Oil prices dipped on May 10, stalling a three-day rally. An unexpected rise in US oil inventories sparked demand concerns while investors awaited US inflation data to gauge the next rate decision in the top oil-consuming nation, reported Reuters.
Brent crude dropped 52 cents, or 0.7 %, to $76.92 a barrel at 0455 GMT, while US West Texas Intermediate (WTI) crude fell 49 cents, also 0.7 %, to $73.22.
In a possible sign of weakening demand, US crude inventories rose by about 3.6 million barrels in the week ended May 5, while gasoline stockpiles rose by 399,000 barrels, the American Petroleum Institute reported on Tuesday.
The data defied expectations from eight analysts polled by Reuters for a 900,000-barrel drawdown in crude inventories and a 1.2 million-barrel drop in gasoline stocks.
US government data on oil inventories is due on Wednesday.
The surprising US inventory build-up, coupled with lower crude imports and softer export growth in China in April, exacerbated worries about global oil demand.
The market is awaiting US consumer price index (CPI) figures for April, due to be released on Wednesday.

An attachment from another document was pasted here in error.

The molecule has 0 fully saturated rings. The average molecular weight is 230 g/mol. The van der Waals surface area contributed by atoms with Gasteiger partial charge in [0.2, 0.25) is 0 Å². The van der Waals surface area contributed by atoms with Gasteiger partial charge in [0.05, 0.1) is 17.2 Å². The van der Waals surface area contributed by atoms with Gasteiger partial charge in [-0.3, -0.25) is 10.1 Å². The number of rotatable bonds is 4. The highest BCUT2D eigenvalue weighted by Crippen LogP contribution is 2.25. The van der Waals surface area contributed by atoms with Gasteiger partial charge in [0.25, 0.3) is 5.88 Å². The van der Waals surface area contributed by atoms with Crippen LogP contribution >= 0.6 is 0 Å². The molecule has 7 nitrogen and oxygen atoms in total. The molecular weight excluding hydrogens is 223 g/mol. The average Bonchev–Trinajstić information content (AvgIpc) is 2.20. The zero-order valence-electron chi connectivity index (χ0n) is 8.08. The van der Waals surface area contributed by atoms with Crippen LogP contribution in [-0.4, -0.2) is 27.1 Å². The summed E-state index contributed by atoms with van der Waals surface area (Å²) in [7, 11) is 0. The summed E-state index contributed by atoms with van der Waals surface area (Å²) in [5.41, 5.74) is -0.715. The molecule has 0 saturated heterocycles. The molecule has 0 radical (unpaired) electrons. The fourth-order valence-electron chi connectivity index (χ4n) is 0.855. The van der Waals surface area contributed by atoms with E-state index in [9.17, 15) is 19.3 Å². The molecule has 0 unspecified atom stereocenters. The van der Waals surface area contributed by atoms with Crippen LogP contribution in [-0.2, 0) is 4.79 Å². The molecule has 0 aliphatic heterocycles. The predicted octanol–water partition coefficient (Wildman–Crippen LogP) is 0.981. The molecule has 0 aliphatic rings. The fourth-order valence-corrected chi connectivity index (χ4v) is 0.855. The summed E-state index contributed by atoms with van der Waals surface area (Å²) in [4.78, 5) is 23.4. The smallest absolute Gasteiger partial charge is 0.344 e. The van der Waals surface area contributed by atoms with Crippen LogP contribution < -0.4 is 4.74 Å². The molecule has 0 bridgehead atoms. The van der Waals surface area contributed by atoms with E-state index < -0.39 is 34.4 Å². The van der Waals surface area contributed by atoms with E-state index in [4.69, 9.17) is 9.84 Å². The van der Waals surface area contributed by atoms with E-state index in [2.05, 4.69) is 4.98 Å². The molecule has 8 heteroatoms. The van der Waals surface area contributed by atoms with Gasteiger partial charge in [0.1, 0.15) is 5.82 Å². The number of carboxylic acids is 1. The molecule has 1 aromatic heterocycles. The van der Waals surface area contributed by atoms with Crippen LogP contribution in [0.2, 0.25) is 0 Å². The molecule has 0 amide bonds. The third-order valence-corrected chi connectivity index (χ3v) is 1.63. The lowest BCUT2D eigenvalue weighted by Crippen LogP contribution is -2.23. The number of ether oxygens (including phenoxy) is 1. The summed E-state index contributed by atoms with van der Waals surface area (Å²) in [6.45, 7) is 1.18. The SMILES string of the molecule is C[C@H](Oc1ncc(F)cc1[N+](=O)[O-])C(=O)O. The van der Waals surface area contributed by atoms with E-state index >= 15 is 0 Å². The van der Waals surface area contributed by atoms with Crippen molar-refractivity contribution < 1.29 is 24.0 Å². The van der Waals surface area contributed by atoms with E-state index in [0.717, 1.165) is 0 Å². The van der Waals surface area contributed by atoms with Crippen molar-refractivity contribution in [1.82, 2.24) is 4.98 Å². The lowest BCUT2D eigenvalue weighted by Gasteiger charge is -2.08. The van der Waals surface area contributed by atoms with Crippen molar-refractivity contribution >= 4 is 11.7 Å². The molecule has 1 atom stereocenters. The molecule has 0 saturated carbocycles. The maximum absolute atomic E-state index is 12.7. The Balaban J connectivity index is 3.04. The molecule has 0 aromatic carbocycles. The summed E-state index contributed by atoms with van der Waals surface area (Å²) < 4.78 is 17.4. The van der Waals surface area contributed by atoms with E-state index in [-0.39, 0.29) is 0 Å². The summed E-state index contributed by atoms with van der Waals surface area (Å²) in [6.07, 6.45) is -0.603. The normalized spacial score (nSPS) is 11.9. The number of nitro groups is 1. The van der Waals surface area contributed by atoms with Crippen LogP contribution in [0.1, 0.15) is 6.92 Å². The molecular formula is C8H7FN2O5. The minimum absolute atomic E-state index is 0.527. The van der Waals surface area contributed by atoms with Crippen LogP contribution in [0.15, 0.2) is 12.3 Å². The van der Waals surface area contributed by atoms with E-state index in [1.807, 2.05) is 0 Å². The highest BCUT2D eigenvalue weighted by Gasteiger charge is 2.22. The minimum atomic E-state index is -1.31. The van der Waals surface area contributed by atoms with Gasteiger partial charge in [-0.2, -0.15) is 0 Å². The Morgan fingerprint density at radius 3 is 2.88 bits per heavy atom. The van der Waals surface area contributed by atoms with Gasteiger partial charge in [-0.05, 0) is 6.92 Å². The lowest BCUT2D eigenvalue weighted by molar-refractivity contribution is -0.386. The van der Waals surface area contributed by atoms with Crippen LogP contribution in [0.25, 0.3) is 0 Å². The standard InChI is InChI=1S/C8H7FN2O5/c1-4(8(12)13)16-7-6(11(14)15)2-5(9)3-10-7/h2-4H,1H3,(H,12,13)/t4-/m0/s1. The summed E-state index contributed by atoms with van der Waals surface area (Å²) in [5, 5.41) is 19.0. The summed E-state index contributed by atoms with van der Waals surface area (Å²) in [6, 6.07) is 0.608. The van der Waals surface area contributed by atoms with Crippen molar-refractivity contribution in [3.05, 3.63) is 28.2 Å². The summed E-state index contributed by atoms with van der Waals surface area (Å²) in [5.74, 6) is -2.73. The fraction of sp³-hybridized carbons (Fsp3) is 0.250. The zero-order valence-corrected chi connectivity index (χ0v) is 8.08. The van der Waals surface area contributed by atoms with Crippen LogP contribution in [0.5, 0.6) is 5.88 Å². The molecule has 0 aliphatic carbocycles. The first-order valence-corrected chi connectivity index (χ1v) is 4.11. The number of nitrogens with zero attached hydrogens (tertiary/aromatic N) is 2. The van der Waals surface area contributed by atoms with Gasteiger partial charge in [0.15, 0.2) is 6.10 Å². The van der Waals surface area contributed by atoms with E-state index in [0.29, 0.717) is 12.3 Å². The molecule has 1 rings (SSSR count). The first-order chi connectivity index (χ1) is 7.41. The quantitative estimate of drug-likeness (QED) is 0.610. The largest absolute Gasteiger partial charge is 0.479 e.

New York Fed President John Williams said inflation remains too high and that the central bank will raise rates again if necessary, even though the US central bank dropped guidance about the need for future hikes.
The market is also awaiting the monthly oil report from the Organization of the Petroleum Exporting Countries (OPEC), due on Thursday, for clues as to whether the group and its allies will need to cut output again to prop up prices.
OPEC and its allies, known as OPEC+, agreed last month to cut production by 1.16 million barrels per day (bpd) from May through the end of the year.
Media reported that Russia’s Energy Ministry said the nation’s oil output reduction almost reached targeted levels in April.
Saudi Arabia, which pledged to cut production by 500,000 bpd from May, has informed buyers in Asia that it will supply the full crude oil volumes requested for June. Sources said some Chinese refiners may have asked for less supply, which would help the world’s top oil exporter meet its lower output target.
Wildfires eased on Tuesday in Alberta, Canada’s main oil-producing province, thanks to cooler weather. The wildfires forced oil and gas producers to shut in at least 319,000 barrels of oil equivalent per day, or 3.7 % of the country’s production.
Markets were also monitoring US President Joe Biden and top Republican lawmakers’ comments on raising the $31.4 trillion US debt ceiling, fearing an unprecedented default if Congress does not act in three weeks.